We’ve seen a record number of data breaches in the past couple of years. Sizable fines assessed in response to these violations suggest that regulators are becoming increasingly serious about holding organizations accountable for failing to properly protect consumer data. Some of the highest-profile cases of this shifting regulatory dynamic include:
- Equifax will pay up to $700 million in fines and monetary relief over a 2017 data breach at the credit reporting agency that affected nearly 150 million consumers.
- Facebook paid a $5 billion fine as part of a settlement with the Federal Trade Commission (FTC), by far the largest penalty ever imposed on a company for violating consumers’ privacy rights. The FTC fine is nearly twenty times greater than any other privacy/data security penalty that has been assessed anywhere in the world and is one of the largest fines imposed by the U.S. government for any type of
- In July, Britain’s Information Commissioner’s Office (ICO) announced that a S. hotel group will become the second organization to face a large-scale General Data Protection Regulation (GDPR) penalty. The hotel group, which suffered a data breach in 2018, could face a fine of over $125 million.
- Here in the U.S., a hacker associated with a third-party hosting provider gained unauthorized access to the personal information of approximately 100 million credit card customers. This breach also exposed the personal information of six million credit card customers in Canada. Litigation is ongoing, but observers expect that the credit card company could be saddled with a fine of anywhere between $100 million and $500 million.
The effects of these breaches on consumer confidence and patience are mounting. In fact, a 2019 Pew Research Center study found a consensus among consumers that data privacy and security is more elusive today than it has been in the past. When asked whether they think their personal data is “less secure,” “more secure,” or “about the same” as it was five years ago, 70 percent of adults chose the first response. Only six percent believe their data is more secure today than it was in the past, which makes organizations’ adherence to data privacy best practices a key differentiator in today’s markets.
SEI has helped numerous large and mid-sized organizations become compliant with regulations like GDPR and the California Consumer Privacy Act. Based on this extensive experience and our robust expertise in this space, here are five key trends that we believe will shape data privacy and protection in 2020 and beyond:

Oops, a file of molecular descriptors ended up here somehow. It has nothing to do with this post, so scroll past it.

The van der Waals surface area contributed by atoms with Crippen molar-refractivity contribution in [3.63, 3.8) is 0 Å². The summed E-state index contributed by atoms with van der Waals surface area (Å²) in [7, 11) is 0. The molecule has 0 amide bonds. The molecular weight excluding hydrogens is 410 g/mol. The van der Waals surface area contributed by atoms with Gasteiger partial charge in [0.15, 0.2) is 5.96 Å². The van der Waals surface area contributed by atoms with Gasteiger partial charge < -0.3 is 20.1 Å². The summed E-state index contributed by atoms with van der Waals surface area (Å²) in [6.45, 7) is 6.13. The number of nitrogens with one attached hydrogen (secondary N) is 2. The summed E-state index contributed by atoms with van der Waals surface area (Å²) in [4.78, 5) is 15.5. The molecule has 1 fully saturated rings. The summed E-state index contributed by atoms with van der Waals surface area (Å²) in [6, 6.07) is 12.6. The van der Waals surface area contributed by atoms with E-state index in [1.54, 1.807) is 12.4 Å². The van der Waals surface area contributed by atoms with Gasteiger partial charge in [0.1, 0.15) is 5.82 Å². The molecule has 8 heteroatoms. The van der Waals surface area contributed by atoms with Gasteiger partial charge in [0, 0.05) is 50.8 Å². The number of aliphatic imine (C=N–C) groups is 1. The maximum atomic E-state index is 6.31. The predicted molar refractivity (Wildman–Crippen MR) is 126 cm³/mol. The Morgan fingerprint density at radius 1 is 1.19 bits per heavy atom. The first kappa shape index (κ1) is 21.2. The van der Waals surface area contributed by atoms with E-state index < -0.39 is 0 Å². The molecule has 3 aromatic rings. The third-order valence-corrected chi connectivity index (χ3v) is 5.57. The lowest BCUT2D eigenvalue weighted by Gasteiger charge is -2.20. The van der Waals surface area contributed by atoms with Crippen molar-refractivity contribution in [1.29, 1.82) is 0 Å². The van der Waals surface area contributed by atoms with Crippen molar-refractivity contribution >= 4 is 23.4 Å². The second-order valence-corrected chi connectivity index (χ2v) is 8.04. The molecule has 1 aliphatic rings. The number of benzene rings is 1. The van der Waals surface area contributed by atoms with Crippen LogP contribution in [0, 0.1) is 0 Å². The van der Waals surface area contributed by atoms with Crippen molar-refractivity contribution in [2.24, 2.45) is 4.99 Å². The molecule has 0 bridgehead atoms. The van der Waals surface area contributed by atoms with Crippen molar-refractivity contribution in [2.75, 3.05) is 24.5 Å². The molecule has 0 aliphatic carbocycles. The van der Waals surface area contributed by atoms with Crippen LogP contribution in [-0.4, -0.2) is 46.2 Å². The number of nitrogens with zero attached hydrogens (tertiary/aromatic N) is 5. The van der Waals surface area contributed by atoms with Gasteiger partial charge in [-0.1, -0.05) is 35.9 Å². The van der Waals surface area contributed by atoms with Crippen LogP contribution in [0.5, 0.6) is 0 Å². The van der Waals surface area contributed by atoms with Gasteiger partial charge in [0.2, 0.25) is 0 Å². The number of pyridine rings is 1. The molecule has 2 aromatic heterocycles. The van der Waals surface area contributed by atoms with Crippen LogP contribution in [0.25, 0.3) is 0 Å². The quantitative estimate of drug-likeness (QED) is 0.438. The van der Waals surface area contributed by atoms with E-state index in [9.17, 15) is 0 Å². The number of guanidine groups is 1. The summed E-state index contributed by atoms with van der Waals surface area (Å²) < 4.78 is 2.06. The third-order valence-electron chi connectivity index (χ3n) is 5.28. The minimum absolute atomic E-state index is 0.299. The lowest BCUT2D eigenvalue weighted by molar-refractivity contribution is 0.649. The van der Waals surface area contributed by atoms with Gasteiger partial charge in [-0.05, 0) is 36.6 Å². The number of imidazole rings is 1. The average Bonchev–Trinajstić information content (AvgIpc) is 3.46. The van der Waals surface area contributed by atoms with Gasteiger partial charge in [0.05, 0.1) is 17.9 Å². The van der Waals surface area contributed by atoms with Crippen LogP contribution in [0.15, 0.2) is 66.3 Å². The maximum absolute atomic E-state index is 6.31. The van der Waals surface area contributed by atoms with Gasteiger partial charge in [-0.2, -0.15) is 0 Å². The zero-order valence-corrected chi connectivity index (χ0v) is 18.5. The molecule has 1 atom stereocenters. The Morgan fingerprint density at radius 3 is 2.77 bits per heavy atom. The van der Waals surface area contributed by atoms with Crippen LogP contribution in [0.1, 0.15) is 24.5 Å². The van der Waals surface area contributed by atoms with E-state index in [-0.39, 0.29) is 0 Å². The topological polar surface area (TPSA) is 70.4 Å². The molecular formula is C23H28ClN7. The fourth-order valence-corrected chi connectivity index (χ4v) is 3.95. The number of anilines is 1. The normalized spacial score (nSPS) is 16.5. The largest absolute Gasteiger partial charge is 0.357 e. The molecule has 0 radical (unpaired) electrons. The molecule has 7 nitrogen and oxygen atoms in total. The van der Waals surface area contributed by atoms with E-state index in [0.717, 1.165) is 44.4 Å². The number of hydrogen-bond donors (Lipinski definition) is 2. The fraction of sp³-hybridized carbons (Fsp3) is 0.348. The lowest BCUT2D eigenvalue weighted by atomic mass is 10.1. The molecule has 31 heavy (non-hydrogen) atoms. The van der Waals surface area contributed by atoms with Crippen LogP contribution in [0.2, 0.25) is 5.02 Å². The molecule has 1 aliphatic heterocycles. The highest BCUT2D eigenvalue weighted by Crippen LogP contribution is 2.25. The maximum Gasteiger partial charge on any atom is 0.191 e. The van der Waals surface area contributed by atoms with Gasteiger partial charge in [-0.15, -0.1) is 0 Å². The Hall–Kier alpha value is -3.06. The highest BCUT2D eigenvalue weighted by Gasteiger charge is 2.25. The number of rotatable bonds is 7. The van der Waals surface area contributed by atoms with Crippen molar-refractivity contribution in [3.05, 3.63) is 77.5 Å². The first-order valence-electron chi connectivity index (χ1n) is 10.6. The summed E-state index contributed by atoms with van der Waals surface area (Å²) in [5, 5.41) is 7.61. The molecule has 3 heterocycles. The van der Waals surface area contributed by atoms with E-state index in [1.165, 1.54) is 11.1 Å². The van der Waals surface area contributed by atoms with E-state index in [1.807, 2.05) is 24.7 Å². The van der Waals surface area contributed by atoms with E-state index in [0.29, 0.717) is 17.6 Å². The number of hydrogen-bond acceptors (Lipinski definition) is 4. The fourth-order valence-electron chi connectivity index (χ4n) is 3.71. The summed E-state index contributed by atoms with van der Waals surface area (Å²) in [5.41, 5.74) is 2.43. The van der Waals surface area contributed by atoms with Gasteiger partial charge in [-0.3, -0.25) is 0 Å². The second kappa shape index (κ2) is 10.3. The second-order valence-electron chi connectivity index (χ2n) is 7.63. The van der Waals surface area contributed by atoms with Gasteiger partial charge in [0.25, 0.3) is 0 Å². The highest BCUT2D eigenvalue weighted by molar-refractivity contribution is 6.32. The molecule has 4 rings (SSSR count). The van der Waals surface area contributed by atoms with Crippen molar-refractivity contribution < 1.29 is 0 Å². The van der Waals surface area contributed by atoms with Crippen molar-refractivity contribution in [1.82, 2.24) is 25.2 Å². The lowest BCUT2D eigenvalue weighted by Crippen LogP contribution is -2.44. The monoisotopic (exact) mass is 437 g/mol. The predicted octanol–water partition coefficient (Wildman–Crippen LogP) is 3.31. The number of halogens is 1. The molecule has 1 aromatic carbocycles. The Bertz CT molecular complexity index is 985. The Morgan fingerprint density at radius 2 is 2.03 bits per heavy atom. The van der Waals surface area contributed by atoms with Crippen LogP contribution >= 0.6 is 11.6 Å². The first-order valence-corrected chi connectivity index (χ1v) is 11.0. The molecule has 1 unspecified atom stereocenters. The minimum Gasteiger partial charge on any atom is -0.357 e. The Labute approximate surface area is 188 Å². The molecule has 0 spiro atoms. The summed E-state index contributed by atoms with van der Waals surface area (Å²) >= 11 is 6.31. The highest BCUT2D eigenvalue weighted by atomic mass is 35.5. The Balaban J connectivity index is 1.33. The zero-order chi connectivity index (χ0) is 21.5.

- Data ethics will evolve from a simple compliance concern to an organization-wide issue. This evolution will require senior leadership to translate data ethics considerations into an actionable approach to budgeting, designing, and implementing a trusted end-to-end data ecosystem — and figuring out how to monitor this ecosystem to ensure it is operating appropriately.
- “Data privacy engineer” will rival “data scientist” for the title of “Sexiest Job of the 21st Century.” In 2012, Harvard Business Review dubbed data scientist “the sexiest job of the 21st century”. Nearly eight years later, as the explosion in data collection points and data volumes only increase the demand and regulatory regimes become stricter and/or more common, a new title is emerging to ensure an organization’s data-driven goals do not overshadow the importance of respecting and protecting consumers privacy: data privacy engineer.
- The NIST Privacy Framework will become the gold standard for data privacy. This voluntary framework is designed to help organizations engage in ethical decision-making, future-proof their products, and services (from a compliance perspective), and improve their externally-facing communications. Adopting the NIST Privacy Framework will enable organizations to build trust among their customers by better identifying, assessing, and managing privacy risks.
- Investment in enterprise-grade automation will rapidly increase. Artificial intelligence- and machine learning-based automation platforms can help organizations improve the accuracy and efficiency with which they manage privacy and compliance issues and requests. These platforms can distill voluminous regulatory documents, notify key stakeholders of regulatory changes in nearly real-time, and monitor organizations’ adherence to all relevant regulations.
- Things will get worse before they get better. California and Nevada will serve as catalysts for a fragmented U.S. privacy compliance landscape. That said, as state penalties start to be assessed, organizations should keep an eye out for early signs of a comprehensive federal privacy law that will simplify and standardize the data privacy protections that are afforded to all Americans.
Against the backdrop of rapidly emerging privacy laws, organizations must make a concerted effort to rethink their approaches to data use and protection — not only in terms of what they’re doing today, but in terms of scenarios that may unfold in the future.
In short, this means organizations still have a great deal of work to do to ensure they are not only compliant with the regulations of the day but are equipped to adapt to changing social norms and consumer expectations and build trust in how they’re using technologies to ethically collect and use consumer data.